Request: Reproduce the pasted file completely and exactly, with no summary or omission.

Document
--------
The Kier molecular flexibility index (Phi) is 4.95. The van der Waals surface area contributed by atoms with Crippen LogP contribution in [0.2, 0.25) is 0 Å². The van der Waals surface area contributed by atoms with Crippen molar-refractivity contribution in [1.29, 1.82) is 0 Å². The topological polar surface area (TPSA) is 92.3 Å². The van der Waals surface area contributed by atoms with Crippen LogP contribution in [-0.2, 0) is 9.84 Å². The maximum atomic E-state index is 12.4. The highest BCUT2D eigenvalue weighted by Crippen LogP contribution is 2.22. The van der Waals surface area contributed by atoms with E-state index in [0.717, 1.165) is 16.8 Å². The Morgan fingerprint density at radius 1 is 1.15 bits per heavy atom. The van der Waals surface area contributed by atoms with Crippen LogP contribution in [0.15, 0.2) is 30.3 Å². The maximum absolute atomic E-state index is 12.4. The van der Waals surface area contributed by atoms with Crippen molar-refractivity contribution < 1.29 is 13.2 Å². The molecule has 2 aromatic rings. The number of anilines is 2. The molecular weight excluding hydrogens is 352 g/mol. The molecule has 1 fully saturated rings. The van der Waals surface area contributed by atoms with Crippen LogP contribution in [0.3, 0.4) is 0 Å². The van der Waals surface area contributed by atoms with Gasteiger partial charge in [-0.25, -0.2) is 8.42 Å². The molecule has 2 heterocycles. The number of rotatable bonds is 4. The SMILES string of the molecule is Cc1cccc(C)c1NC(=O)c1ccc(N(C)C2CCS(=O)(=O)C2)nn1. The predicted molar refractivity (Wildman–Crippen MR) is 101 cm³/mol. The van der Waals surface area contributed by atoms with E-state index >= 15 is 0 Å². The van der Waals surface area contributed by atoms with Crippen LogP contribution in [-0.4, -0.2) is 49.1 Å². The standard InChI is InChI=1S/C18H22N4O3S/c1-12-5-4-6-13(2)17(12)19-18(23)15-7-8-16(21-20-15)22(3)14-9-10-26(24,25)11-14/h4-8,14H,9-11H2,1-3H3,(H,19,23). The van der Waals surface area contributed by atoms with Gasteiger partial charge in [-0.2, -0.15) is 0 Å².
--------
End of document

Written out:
The Kier molecular flexibility index (Phi) is 4.95. The van der Waals surface area contributed by atoms with Crippen LogP contribution in [0.2, 0.25) is 0 Å². The van der Waals surface area contributed by atoms with Crippen molar-refractivity contribution in [1.29, 1.82) is 0 Å². The topological polar surface area (TPSA) is 92.3 Å². The van der Waals surface area contributed by atoms with Crippen LogP contribution in [-0.2, 0) is 9.84 Å². The maximum atomic E-state index is 12.4. The highest BCUT2D eigenvalue weighted by Crippen LogP contribution is 2.22. The van der Waals surface area contributed by atoms with E-state index in [0.717, 1.165) is 16.8 Å². The Morgan fingerprint density at radius 1 is 1.15 bits per heavy atom. The van der Waals surface area contributed by atoms with Crippen LogP contribution in [0.15, 0.2) is 30.3 Å². The maximum absolute atomic E-state index is 12.4. The van der Waals surface area contributed by atoms with Crippen molar-refractivity contribution < 1.29 is 13.2 Å². The molecule has 2 aromatic rings. The number of anilines is 2. The molecular weight excluding hydrogens is 352 g/mol. The molecule has 1 fully saturated rings. The van der Waals surface area contributed by atoms with Crippen LogP contribution in [0.3, 0.4) is 0 Å². The van der Waals surface area contributed by atoms with Gasteiger partial charge in [-0.25, -0.2) is 8.42 Å². The molecule has 2 heterocycles. The number of rotatable bonds is 4. The SMILES string of the molecule is Cc1cccc(C)c1NC(=O)c1ccc(N(C)C2CCS(=O)(=O)C2)nn1. The predicted molar refractivity (Wildman–Crippen MR) is 101 cm³/mol. The van der Waals surface area contributed by atoms with E-state index >= 15 is 0 Å². The van der Waals surface area contributed by atoms with Crippen LogP contribution in [-0.4, -0.2) is 49.1 Å². The standard InChI is InChI=1S/C18H22N4O3S/c1-12-5-4-6-13(2)17(12)19-18(23)15-7-8-16(21-20-15)22(3)14-9-10-26(24,25)11-14/h4-8,14H,9-11H2,1-3H3,(H,19,23). The van der Waals surface area contributed by atoms with Gasteiger partial charge in [-0.2, -0.15) is 0 Å².